Publishing jobs can sometimes fail, or have unexpected results. For example:
There are a few reasons why a publish job could fail:
Once a Publish Job has been submitted, the submit button is dimmed. Another publish job cannot be submitted until the previous job is complete. It is possible to submit an upload job even when another upload job is running. However, it stays in a standby state until the previous job is complete.
Jobs, such as publishes, server directory uploads, and so on, operate as independent threads running on the server. The UI does not have direct access to these processes. Instead, it submits a stop request to the thread. So, when the thread gets to a point in its processing loop where it checks for the request, it terminates. How long it takes for a process to get to one of those checkpoints depends on the type of job running. It also depends on the specifics of that instance of the job.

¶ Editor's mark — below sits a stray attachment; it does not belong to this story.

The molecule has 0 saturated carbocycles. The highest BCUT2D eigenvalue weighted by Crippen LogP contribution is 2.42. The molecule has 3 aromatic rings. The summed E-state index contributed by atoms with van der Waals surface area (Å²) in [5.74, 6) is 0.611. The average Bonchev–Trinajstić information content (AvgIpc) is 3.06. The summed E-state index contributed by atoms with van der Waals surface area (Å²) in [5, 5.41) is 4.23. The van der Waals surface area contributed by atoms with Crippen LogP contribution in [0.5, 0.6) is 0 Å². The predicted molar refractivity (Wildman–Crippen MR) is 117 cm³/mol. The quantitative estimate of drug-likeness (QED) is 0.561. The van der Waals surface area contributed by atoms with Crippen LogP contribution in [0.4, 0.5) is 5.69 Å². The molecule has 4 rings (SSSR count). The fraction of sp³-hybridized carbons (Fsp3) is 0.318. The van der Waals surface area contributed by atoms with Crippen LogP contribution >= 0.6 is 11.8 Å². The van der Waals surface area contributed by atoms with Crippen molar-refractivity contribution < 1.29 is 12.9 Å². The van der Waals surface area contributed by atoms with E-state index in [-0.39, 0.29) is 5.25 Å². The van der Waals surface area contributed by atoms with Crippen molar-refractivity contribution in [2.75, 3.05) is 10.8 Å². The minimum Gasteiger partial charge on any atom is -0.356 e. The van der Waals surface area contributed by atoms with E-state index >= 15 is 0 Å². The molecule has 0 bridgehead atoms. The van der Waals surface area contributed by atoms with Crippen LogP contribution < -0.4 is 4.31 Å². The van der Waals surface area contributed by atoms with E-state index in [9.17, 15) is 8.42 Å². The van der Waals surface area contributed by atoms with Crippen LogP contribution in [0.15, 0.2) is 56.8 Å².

The "Stop" functionality sets a "JOB_STATE_STOPPING" for the job that will interrupt the job the next time that application looks at the state. The timing is dependent on how often and when the process checks the state.
The IR and IS publishes have four points that the state is checked:
In addition the IS Publish checks periodically during main manifest creation for interrupts.
With IR publishes with Vignette Format, much of the time of the publish is creating the derived output vignettes for the formats. There is no check of interrupts in this area. It is hard to knock a job down for some time if there are many to produce for the job.
Video Publishes has two points that are checked:
The Upload from Server Directory job (Upload via FTP) has various points that it checks to the job stop state during the traversal of the folder tree. However, if the client has a flattened folder with no subfolders, it could never stop processing once we have the list of files from the folder to upload.